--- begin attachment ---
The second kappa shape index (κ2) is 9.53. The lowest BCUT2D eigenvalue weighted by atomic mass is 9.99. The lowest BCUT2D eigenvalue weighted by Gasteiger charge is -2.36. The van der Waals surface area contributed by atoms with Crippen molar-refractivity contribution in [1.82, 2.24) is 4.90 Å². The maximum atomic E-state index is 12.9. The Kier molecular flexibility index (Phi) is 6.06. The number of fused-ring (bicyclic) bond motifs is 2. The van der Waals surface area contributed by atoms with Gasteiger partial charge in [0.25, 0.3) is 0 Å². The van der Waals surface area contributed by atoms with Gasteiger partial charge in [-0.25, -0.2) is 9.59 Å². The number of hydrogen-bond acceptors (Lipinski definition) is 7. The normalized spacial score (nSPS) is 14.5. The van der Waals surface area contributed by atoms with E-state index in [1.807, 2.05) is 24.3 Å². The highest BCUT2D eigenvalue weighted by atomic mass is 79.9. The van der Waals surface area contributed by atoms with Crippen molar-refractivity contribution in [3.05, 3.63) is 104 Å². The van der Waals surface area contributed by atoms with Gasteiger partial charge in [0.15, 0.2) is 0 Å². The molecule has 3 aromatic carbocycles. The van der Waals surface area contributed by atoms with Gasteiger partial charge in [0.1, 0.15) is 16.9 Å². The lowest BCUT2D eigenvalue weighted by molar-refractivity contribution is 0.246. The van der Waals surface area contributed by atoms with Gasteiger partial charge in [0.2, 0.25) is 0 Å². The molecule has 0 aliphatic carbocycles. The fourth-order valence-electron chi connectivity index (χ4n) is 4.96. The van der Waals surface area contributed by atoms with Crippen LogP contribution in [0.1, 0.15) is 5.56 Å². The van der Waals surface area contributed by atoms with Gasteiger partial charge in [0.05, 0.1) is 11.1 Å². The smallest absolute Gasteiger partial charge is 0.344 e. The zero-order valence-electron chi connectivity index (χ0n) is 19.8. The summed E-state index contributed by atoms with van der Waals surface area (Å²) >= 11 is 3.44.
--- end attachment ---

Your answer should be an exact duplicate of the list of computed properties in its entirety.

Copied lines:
The second kappa shape index (κ2) is 9.53. The lowest BCUT2D eigenvalue weighted by atomic mass is 9.99. The lowest BCUT2D eigenvalue weighted by Gasteiger charge is -2.36. The van der Waals surface area contributed by atoms with Crippen molar-refractivity contribution in [1.82, 2.24) is 4.90 Å². The maximum atomic E-state index is 12.9. The Kier molecular flexibility index (Phi) is 6.06. The number of fused-ring (bicyclic) bond motifs is 2. The van der Waals surface area contributed by atoms with Gasteiger partial charge in [0.25, 0.3) is 0 Å². The van der Waals surface area contributed by atoms with Gasteiger partial charge in [-0.25, -0.2) is 9.59 Å². The number of hydrogen-bond acceptors (Lipinski definition) is 7. The normalized spacial score (nSPS) is 14.5. The van der Waals surface area contributed by atoms with E-state index in [1.807, 2.05) is 24.3 Å². The highest BCUT2D eigenvalue weighted by atomic mass is 79.9. The van der Waals surface area contributed by atoms with Crippen molar-refractivity contribution in [3.05, 3.63) is 104 Å². The van der Waals surface area contributed by atoms with Gasteiger partial charge in [0.15, 0.2) is 0 Å². The molecule has 3 aromatic carbocycles. The van der Waals surface area contributed by atoms with Gasteiger partial charge in [0.1, 0.15) is 16.9 Å². The lowest BCUT2D eigenvalue weighted by molar-refractivity contribution is 0.246. The van der Waals surface area contributed by atoms with Gasteiger partial charge in [0.2, 0.25) is 0 Å². The molecule has 0 aliphatic carbocycles. The fourth-order valence-electron chi connectivity index (χ4n) is 4.96. The van der Waals surface area contributed by atoms with Crippen LogP contribution in [0.1, 0.15) is 5.56 Å². The van der Waals surface area contributed by atoms with Gasteiger partial charge in [0.05, 0.1) is 11.1 Å². The smallest absolute Gasteiger partial charge is 0.344 e. The zero-order valence-electron chi connectivity index (χ0n) is 19.8. The summed E-state index contributed by atoms with van der Waals surface area (Å²) >= 11 is 3.44.